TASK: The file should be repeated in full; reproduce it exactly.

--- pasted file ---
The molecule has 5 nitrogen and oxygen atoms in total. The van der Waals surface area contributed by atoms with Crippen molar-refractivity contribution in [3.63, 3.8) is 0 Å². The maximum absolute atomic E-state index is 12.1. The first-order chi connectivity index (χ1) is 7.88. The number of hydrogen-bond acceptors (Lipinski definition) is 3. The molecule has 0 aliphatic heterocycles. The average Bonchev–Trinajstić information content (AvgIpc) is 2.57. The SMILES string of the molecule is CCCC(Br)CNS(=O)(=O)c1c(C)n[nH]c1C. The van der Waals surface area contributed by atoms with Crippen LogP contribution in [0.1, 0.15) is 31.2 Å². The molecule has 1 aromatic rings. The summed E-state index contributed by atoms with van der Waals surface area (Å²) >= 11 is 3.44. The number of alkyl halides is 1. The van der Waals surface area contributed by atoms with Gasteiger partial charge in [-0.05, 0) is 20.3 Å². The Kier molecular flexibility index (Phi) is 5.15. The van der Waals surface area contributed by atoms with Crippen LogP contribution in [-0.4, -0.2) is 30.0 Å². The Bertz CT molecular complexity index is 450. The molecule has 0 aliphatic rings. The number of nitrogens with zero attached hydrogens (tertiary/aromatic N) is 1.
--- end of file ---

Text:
The molecule has 5 nitrogen and oxygen atoms in total. The van der Waals surface area contributed by atoms with Crippen molar-refractivity contribution in [3.63, 3.8) is 0 Å². The maximum absolute atomic E-state index is 12.1. The first-order chi connectivity index (χ1) is 7.88. The number of hydrogen-bond acceptors (Lipinski definition) is 3. The molecule has 0 aliphatic heterocycles. The average Bonchev–Trinajstić information content (AvgIpc) is 2.57. The SMILES string of the molecule is CCCC(Br)CNS(=O)(=O)c1c(C)n[nH]c1C. The van der Waals surface area contributed by atoms with Crippen LogP contribution in [0.1, 0.15) is 31.2 Å². The molecule has 1 aromatic rings. The summed E-state index contributed by atoms with van der Waals surface area (Å²) >= 11 is 3.44. The number of alkyl halides is 1. The van der Waals surface area contributed by atoms with Gasteiger partial charge in [-0.05, 0) is 20.3 Å². The Kier molecular flexibility index (Phi) is 5.15. The van der Waals surface area contributed by atoms with Crippen LogP contribution in [-0.4, -0.2) is 30.0 Å². The Bertz CT molecular complexity index is 450. The molecule has 0 aliphatic rings. The number of nitrogens with zero attached hydrogens (tertiary/aromatic N) is 1.